• Training is blended with strong reinforcement that is well-received by participants and immediately applicable to their jobs. “If the training, or the trainer, is not accepted by the participants, they will not apply it,” Schultz says.
  • Training is translated into the desired behavioral change. This may require coaching, performance support tools, technology, leadership support, etc.
  • The effectiveness of the training effort is measured in terms of its impact on skills, behavior, and results.

These factors can be positively impacted by utilizing a trainer that is part of the work team and who understands the processes, structure and support trainees will require to effectively apply what they learn on the job.

Best Practices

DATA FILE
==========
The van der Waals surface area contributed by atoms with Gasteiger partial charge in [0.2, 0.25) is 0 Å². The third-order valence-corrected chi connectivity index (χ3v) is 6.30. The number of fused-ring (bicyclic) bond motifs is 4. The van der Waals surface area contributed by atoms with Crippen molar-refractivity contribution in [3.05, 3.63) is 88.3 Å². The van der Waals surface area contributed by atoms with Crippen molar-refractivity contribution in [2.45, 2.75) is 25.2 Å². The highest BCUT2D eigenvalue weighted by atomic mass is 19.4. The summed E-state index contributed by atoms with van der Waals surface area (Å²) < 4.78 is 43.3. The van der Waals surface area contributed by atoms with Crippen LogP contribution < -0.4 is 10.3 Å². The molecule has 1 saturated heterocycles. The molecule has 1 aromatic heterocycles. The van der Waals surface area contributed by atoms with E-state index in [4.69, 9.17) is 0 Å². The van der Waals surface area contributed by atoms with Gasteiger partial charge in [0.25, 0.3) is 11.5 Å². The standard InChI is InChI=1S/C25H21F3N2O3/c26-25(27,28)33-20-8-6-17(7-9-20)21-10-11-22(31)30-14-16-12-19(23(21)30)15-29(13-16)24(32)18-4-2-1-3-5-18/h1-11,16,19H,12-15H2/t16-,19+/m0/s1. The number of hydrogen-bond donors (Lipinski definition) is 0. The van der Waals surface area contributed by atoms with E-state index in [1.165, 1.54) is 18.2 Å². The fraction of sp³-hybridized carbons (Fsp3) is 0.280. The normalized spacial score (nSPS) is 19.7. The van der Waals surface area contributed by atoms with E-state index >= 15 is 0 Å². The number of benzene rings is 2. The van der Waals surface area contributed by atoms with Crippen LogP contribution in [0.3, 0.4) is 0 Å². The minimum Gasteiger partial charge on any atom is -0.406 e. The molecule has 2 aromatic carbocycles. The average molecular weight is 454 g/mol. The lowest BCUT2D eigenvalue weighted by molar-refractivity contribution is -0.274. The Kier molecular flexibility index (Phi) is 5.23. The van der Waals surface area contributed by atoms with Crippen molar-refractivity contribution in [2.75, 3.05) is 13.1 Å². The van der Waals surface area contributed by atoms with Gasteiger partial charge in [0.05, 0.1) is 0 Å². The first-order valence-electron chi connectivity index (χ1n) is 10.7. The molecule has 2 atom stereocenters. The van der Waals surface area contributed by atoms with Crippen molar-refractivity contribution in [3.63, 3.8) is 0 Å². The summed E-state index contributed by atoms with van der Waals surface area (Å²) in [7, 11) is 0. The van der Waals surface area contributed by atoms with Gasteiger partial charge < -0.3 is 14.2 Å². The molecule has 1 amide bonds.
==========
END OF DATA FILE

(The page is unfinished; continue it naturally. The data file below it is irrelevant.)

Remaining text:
It’s not enough simply to designate an individual or team of individuals to “go out and train the masses.” Effective train-the-trainer initiatives require some key best practices to be optimally effective.

1. Selecting the right people to serve as trainers

Just because an employee is an exceptional developer, for instance, doesn’t make them the right choice to train others. In fact, one significant challenge that those with expertise in a particular topic most often face is a lack of awareness of the basics—the things they take for granted that others know. The best trainers will have the right combination of subject matter expertise and the ability to train and coach others.

According to Stephen Ibaraki, FCIPS, I.S.P., writing for Microsoft’s TechNet blog, some critical skills for trainers include:

  • The ability to establish a rapport with an audience
  • Expertise in the field and thorough understanding of the material
  • Ability to think on their feet
  • Ability to draw from an assortment of examples and analogies